If you’ve ever been around a negative person, someone who compliments you in a hollow way or who admires what you have with an envious stare, you know what it feels like when a person’s intentions aren’t positive.
Sometimes you may find that after you’ve left someone you feel physically bad, have a foreboding feeling, or somehow feel weakened by their presence. This person may harbor ill thoughts against you.
Many cultures and countries recognize this energy as the “Evil Eye.”
From Tibet to Greece, from Turkey to Brazil, the concept of the evil eye is the belief that someone’s envious gaze and thoughts can create negative consequences such as injury, illness, unhappiness, or loss.
In its worst form, the jealous glances cause a withering effect of the psyche and physical form.
In Aegean countries it was believed that those with green eyes could cast curses. In the Jewish custom speaking about good fortune could also draw negativity to you.
In Latin countries, the evil eye is called “mal de ojo.”
If someone is complimented, the person who is giving the compliment will often touch the person being complimented to remove the evil eye which is thought to occur because the compliment is based in envy.
Regardless of whether you believe that someone’s negative intentions can harm you physically or emotionally, we know that we are drawn by another’s gaze.
A good example is feeling watched.
We intuitively know when someone is looking at us even when our back is turned. Knowing that, it’s not hard to understand how cultures could believe in the power of the evil eye – and of other’s thoughts.
The evil eye concept has moved into the feng shui realm and it’s common now to see the blue eye talisman displayed in Asian emporiums. Commonly called a ‘nazar’ in Turkey, the blue eye is used wherever there is a concern of jealousy and is meant to provide protection against the withering, desiccating effect of the evil eye.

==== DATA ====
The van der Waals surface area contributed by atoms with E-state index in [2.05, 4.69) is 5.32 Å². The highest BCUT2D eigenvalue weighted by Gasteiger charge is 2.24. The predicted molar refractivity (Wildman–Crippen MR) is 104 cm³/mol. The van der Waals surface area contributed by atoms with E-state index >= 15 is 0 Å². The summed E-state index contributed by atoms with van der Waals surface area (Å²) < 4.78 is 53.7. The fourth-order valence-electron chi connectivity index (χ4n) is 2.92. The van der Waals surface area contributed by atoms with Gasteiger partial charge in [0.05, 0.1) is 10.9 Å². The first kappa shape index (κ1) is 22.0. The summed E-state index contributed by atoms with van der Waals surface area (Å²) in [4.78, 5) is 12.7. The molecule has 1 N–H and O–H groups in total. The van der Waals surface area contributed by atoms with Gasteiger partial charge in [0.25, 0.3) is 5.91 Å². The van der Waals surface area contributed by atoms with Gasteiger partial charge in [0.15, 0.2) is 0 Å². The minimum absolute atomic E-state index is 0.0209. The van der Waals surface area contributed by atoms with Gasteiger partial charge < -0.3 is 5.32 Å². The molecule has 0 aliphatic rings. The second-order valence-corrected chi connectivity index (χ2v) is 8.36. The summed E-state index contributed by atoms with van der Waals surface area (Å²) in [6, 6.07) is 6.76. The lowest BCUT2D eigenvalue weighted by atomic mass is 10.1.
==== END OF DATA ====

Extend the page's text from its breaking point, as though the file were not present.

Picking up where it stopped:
Nazars are often placed at the entrance to a home, in offices, carried on your person, or worn as a charm. These are displayed to ward off the negative intentions of others who may be jealous or envious of your looks, your possessions or your relationships.
Often associated with the color blue and with fish, the nazar is associated with water because of the drawing and drying effect that the evil eye brings with it, and water’s ability to counter the withering ability of the evil eye.
In feng shui, the chi that surrounds us can be changed and influenced by those we come in contact with, so the concept of the evil eye and feng shui aren’t mutually exclusive. On the contrary, certain feng shui energies are commonly associated with the negative intentions of robbery, violence, and the lesser, but still painful injuries, of gossip, politicking, and rumor spreading.
With a difficult economy, the fear is real, whether that’s from someone who might want to rob you or your home or from someone who would make you look bad on the job to make their job more secure.
And, then, perhaps the worse person and intention of all? The person who simply delights in your misery and downfall.
If you’ve worried about the potential for theft, injury or slanderous talk, it might be worthwhile to display a nazar, the symbol that has become synonymous with protection against malicious intentions.
© K Weber Communications LLC 2002-2011
Kathryn Weber is the publisher of the Red Lotus Letter Feng Shui E-zine and certified feng shui consultant in classical Chinese feng shui. Kathryn helps her readers improve their lives and generate more wealth with feng shui. For more information and to receive her FREE Ebook “The Cash Register at Your Front Door” visit www.redlotusletter.com and learn the fast and fun way how feng shui can make your life more prosperous and abundant!
Copyright Kathryn Weber. All rights reserved.